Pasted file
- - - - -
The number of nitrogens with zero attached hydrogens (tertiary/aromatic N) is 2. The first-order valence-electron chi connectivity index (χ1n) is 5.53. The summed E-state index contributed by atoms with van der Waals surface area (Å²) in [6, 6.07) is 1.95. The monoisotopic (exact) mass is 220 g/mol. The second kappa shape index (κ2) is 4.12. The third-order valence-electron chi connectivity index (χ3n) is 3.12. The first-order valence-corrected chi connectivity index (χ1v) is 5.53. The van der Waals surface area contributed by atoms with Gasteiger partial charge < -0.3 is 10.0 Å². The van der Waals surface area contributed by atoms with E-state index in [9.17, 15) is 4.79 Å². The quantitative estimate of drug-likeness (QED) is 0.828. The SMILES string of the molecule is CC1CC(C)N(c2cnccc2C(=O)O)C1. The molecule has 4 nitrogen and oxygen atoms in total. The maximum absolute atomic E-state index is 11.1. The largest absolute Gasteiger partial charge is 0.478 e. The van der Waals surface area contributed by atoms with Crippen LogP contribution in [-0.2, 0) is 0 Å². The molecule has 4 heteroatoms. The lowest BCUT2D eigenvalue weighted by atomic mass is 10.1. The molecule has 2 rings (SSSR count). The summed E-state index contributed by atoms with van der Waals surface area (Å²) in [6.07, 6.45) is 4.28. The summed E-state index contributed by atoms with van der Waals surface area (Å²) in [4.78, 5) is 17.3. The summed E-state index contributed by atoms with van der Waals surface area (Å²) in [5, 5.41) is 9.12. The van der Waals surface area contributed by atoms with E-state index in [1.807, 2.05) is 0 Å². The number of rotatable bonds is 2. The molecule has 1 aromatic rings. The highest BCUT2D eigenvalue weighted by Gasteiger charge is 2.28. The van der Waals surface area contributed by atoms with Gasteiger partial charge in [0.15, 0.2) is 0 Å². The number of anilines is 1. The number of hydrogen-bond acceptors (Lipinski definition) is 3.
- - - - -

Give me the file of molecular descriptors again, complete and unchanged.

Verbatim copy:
The number of nitrogens with zero attached hydrogens (tertiary/aromatic N) is 2. The first-order valence-electron chi connectivity index (χ1n) is 5.53. The summed E-state index contributed by atoms with van der Waals surface area (Å²) in [6, 6.07) is 1.95. The monoisotopic (exact) mass is 220 g/mol. The second kappa shape index (κ2) is 4.12. The third-order valence-electron chi connectivity index (χ3n) is 3.12. The first-order valence-corrected chi connectivity index (χ1v) is 5.53. The van der Waals surface area contributed by atoms with Gasteiger partial charge < -0.3 is 10.0 Å². The van der Waals surface area contributed by atoms with E-state index in [9.17, 15) is 4.79 Å². The quantitative estimate of drug-likeness (QED) is 0.828. The SMILES string of the molecule is CC1CC(C)N(c2cnccc2C(=O)O)C1. The molecule has 4 nitrogen and oxygen atoms in total. The maximum absolute atomic E-state index is 11.1. The largest absolute Gasteiger partial charge is 0.478 e. The van der Waals surface area contributed by atoms with Crippen LogP contribution in [-0.2, 0) is 0 Å². The molecule has 4 heteroatoms. The lowest BCUT2D eigenvalue weighted by atomic mass is 10.1. The molecule has 2 rings (SSSR count). The summed E-state index contributed by atoms with van der Waals surface area (Å²) in [6.07, 6.45) is 4.28. The summed E-state index contributed by atoms with van der Waals surface area (Å²) in [4.78, 5) is 17.3. The summed E-state index contributed by atoms with van der Waals surface area (Å²) in [5, 5.41) is 9.12. The van der Waals surface area contributed by atoms with E-state index in [1.807, 2.05) is 0 Å². The number of rotatable bonds is 2. The molecule has 1 aromatic rings. The highest BCUT2D eigenvalue weighted by Gasteiger charge is 2.28. The van der Waals surface area contributed by atoms with Gasteiger partial charge in [0.15, 0.2) is 0 Å². The number of anilines is 1. The number of hydrogen-bond acceptors (Lipinski definition) is 3.